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Cost For Montreal Canadiens To Keep Sean Monahan

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Montreal Canadiens

Montreal Canadiens fans are starting to call for the extension of forward Sean Monahan, but what would it cost and does it make sense right now?

Monahan is currently in the last year of his seven-year deal worth $6.375M per year and the 28-year-old is in the prime of his career to cash in on what looks like might be a very successful bounce-back season.

He’s potted five goals and added nine assists for 14 points through 21 games with the Canadiens so far this season, bringing him to a 50-point pace as of now.

Monahan’s seamless fit within the Canadiens’ organization has some clamouring for his extension, believing that Monahan would sign a hometown discount for a team he’s been with for all of two months. Unfortunately, history shows that players in Monahan’s situation do not come cheap, and are often moved at the trade deadline to further mark up their value before being able to cash in at the trade deadline.

Contract Comparables

As recently as this summer, Andrew Copp and Vincent Trochek both signed deals worth $5.625M per season, which gives you an idea of what second-line centres are going for on the open market as of late.

Both Trochek and Copp were just above the 50-point mark, while having solid playoffs for their respective clubs this past spring.

Even former Montreal Canadiens’ centre Philip Danault signed a six-year deal with the L.A. Kings last summer worth $5.5M per year, which goes to show you that last summer’s market on centres was no fluke.

The going rate seems to be hovering over the 6.75% to 6.9% of a team’s salary cap for a second-line centre in the NHL, and, with the salary cap set to increase exponentially over the next couple of summers, Monahan would be in a perfect position to take advantage and command closer to $6M per season.

The Market For Centres

The added argument for Sean Monahan‘s camp is that the pool of available centres for the 2023 free agent period will not be very deep, making Monahan a likely candidate to cash in even further come July 1.

As it stands, Dylan Larkin, Bo Horvat, Ryan O’Reilly, Jonathan Toews and Monahan are the top-5 centres available at this junction for the upcoming free-agency period.

You can expect Larkin and O’Reilly to likely sign extensions, given where their clubs are currently at. Detroit absolutely needs to retain Larkin for their rebuild to stand a chance, and losing O’Reilly would basically signal a retool for the St. Louis Blues.

That would then leave Bo Horvat, the biggest prize so far, followed by Toews and Monahan as the top centres likely to be available on the open market.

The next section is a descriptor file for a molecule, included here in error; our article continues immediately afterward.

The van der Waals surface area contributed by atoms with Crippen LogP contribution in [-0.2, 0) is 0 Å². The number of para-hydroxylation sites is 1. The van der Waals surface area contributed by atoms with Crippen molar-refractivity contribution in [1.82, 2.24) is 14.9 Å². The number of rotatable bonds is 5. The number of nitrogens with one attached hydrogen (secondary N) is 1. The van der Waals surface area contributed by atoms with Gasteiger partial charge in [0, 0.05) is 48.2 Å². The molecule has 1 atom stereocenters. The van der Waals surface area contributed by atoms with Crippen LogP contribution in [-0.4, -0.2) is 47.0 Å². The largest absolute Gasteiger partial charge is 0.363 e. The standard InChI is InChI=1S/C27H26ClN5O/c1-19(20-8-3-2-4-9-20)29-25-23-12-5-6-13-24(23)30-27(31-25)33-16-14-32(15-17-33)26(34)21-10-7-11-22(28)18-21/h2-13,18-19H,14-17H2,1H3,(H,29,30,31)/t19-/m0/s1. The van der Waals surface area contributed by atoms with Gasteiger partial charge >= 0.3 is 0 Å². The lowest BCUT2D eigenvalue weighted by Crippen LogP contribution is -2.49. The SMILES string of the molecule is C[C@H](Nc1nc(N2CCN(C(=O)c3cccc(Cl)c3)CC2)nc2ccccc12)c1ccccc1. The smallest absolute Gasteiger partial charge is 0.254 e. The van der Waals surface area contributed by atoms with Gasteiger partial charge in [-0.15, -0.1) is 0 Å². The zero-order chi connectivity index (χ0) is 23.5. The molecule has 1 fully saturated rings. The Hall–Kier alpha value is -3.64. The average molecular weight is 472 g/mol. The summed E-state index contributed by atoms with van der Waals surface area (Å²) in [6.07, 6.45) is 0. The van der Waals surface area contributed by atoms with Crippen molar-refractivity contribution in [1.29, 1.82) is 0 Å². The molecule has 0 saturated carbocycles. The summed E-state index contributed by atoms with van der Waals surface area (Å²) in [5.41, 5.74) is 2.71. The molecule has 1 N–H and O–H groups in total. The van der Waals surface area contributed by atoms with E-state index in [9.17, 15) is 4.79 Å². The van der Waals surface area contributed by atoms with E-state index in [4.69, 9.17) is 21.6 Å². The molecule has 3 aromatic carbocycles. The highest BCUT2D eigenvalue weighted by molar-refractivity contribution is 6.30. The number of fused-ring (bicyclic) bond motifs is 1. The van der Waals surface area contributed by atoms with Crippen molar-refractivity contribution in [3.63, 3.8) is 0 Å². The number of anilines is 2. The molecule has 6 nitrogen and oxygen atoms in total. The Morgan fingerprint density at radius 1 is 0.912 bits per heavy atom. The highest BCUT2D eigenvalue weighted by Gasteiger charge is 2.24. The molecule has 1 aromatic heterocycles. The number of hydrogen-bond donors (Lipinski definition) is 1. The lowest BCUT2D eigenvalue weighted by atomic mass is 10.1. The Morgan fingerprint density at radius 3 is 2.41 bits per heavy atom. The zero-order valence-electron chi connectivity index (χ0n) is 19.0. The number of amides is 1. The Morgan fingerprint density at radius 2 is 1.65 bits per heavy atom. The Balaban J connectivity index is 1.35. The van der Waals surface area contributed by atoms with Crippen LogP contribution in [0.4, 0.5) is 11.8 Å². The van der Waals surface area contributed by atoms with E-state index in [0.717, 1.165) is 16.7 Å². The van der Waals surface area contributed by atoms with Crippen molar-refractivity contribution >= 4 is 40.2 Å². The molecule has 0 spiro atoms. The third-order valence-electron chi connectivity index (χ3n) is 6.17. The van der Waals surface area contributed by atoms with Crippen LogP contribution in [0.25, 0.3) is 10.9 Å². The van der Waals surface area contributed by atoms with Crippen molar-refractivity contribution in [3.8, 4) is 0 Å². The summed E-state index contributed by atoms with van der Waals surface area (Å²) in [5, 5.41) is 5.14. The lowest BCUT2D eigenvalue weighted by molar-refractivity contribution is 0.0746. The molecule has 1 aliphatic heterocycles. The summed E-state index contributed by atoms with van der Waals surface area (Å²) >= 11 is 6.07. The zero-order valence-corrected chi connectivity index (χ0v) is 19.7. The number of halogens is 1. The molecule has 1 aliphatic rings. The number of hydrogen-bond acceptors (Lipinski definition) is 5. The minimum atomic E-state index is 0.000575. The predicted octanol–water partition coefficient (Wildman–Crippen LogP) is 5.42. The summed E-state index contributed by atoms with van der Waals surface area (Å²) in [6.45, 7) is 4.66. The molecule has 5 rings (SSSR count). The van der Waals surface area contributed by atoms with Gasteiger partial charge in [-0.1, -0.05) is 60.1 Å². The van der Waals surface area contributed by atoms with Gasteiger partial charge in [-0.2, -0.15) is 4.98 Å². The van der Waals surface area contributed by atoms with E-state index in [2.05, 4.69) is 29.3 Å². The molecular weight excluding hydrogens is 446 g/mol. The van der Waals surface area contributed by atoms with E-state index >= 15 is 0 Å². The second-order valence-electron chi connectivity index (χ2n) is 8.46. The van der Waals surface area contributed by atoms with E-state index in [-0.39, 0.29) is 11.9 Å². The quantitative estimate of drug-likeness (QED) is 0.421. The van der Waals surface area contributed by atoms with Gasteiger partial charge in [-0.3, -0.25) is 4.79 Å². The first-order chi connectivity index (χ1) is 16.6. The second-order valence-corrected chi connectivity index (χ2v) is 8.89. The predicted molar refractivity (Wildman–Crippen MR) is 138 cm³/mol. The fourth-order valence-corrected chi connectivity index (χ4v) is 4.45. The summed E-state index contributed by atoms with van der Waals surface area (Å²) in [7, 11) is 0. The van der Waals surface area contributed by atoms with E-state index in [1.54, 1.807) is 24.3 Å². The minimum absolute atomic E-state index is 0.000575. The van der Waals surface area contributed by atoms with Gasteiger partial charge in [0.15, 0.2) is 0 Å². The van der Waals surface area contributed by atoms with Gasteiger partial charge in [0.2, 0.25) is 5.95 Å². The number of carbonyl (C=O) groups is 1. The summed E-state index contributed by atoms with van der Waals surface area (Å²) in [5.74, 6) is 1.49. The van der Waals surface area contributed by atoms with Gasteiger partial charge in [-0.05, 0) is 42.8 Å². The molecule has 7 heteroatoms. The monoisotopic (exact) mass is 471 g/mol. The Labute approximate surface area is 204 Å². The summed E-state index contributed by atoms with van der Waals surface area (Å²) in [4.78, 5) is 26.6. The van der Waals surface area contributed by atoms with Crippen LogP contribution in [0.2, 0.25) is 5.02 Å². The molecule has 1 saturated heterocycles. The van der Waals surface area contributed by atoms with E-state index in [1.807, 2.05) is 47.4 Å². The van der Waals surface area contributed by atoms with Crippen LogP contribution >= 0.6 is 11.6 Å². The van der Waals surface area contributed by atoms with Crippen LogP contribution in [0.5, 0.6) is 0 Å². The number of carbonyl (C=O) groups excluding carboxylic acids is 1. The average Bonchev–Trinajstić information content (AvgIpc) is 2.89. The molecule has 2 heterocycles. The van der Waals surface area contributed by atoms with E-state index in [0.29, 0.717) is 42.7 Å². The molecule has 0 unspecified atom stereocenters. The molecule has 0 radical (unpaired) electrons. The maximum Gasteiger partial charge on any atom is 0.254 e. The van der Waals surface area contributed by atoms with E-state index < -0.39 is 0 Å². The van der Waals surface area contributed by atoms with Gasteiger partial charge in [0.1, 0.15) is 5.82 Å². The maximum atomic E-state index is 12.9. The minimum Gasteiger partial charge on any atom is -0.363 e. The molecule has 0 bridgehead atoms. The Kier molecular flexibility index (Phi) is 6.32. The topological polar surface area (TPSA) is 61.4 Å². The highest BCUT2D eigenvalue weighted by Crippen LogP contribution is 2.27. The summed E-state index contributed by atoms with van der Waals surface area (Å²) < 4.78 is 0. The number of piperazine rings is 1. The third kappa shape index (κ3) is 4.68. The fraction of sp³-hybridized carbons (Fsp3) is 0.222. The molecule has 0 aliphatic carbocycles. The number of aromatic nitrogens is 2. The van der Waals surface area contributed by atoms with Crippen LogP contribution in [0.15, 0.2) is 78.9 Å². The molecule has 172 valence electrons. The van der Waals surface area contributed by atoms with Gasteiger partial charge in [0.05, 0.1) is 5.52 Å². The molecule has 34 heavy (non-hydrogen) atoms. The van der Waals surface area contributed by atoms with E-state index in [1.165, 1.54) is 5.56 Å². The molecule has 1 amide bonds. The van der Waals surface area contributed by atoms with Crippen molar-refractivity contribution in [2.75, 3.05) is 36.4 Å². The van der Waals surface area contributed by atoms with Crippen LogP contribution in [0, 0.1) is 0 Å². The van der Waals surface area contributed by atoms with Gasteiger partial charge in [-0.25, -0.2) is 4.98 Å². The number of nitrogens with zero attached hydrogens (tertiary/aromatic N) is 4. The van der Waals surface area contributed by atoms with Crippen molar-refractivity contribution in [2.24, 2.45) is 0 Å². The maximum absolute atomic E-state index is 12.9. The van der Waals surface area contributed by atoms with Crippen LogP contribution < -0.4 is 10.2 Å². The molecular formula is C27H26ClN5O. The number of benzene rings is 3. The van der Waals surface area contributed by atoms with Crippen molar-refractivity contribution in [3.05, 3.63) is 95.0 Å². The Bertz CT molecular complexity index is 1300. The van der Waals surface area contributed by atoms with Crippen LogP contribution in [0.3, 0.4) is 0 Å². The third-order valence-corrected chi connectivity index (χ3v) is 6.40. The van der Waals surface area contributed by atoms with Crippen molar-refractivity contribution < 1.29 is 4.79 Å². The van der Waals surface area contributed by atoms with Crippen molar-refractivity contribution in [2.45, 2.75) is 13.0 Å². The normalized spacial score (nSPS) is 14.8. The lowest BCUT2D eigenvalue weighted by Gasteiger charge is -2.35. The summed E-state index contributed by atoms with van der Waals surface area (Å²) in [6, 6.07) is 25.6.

Three major centres available for 32 clubs is sure to create a bidding war for their services, which means their contract values could further spike.  The agents of each player is sure to be fully aware of the situation, and thus advise their clients to wait it out; unless their current club overpays to retain them.

The impending reality of next summer’s free agent frenzy could push Monahan’s market value closer to $6M should he continue on his current pace.

Does It Make Sense?

If the Canadiens were ready to compete for the Stanley Cup in the next two seasons, the answer would have been yes, without question.

There’s a reason Monahan is appreciated among the fan base, as he does everything well on the ice and rarely puts his team in trouble.

However, given where the team is at, the best years of Monahan’s hypothetical contract would be spent playing for a Canadiens club that will be waiting on the rest of their young players to hit their primes.

By the time the Canadiens will be ready, Monahan likely won’t be worth his contract, as he’ll be 29 when the season begins in 2023-2024, and likely 31-32 when the club is ready to compete.

If the Canadiens could get a haul for Monahan at the NHL Trade Deadline, it might be wiser to move on and not strap the team with another heavy, long-term contract at this stage.

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Dave

Or you find a way to move Armia ,and Hoffman and sign monohan. And drouin, Byron , dadanov are ufa.

A 50 point players shouldn’t be worth more than 4.5 million on any deal more than one year. Especially in a cap world.

PanchoV

Agree. This is the kinda of player you want on a cup team. He’s a 1b center. I really doubt the ceiling is 50 points with a functioning pp.I’d give him more than 4.5 with the cap going up.

Ideally you trade him at the deadline and line up in the summer.

Last edited 2 months ago by PanchoV
Billy739

Mesar and Beck already are pushing Dvorak out early.